Archive for August, 2009

black magic marker

This has got to be a joke.

The program has also been plagued by heavy demand that has overwhelmed the computer system and review process NHTSA set up. The agency has since hired more staff to process claims and has increased the capacity of the computer network….

Government officials a big hitch has been that dealers are not following proper procedures by filing incomplete or inaccurate materials. For example, one of the main reasons Cash for Clunkers deals were rejected early on was because dealers failed to write “Junk Automobile,” in black magic marker on the title of the older cars that buyers were trading in.

Also this was obviously not edited, since I see a missing verb.

leading indicator

Somehow, the Chinese market has become a leading indicator:

China’s stock market has foreshadowed moves in global equities the past two years. It peaked on Oct. 16, 2007, two weeks before the MSCI All-Country World Index. The Shanghai index fell 72 percent from its 2007 high and bottomed on Nov. 4, 2008, four months before the MSCI index. The Chinese measure reached its 2009 high on Aug. 4, seven trading days before the global index.

Curious, but not sure if this is statistically significant. If so, the question becomes why. What drives this process. Credit flow?

subway art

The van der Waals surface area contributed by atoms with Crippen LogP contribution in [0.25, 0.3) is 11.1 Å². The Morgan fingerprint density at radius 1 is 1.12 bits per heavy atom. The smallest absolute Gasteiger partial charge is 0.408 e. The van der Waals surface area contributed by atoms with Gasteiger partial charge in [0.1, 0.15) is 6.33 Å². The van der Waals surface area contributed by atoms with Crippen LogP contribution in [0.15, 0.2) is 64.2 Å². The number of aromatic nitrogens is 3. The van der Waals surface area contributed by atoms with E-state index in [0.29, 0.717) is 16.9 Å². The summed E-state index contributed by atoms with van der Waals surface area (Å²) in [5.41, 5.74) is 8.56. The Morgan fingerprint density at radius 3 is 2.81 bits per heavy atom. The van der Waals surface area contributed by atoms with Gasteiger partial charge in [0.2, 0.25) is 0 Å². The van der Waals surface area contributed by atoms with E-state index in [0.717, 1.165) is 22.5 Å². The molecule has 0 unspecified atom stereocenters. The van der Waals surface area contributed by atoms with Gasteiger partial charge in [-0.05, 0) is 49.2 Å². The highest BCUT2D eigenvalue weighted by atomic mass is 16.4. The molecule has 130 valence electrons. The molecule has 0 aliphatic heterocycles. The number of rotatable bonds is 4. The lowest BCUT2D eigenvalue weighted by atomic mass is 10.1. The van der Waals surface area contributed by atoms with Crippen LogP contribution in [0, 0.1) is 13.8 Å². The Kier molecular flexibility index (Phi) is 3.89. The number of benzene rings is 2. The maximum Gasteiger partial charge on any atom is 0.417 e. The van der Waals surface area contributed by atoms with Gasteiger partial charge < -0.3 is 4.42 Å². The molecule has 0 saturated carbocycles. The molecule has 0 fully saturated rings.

The New York City subway, in analogy to New York City itself, is an old rat-infested hole prone to breakdown and teetering on the edge of operability. Its layout and signage are illogical but somehow comprehensible, its margin for error is just not there … yet, somehow it manages to run. Dirty, smelly, hot in summers, and generally contemptible, it is oddly alive and orderly. People not only put up with it, they adapt to it.

This is one of the nicer stations. Still looks like a 19th century dungeon, though; which of course, it is.

(Read the article)

Audio through the PC Speaker

At work, sound comes from inside the computer and has a terrible quality, so I wondered if it used the PC speaker. Years ago when I didn’t have a sound card on a 486 computer, I used a PC speaker driver to play sound.

To my surprise, this driver is still available.

However, I didn’t realize at the time how playing sound through the PC speaker required an interesting hack. You see, the PC speaker could only be put into two states, on and off. So it was easy to make single pitches (which we all did, didn’t we? beep beep) So technically the PC speaker could only generate square waves of various duty cycles. Here’s how the PC speaker is controlled.

Then how was it able to play arbitrary wave files? Well, it turns out 8-bit sound is supposedly generated by pulse code modulation like this, like a light dimmer. The idea is to get “half on” you turn it on half the time. But it really shouldn’t work that way if you think about it, at least not so trivially, since what is being set is the amplitude, not the average power.
(Read the article)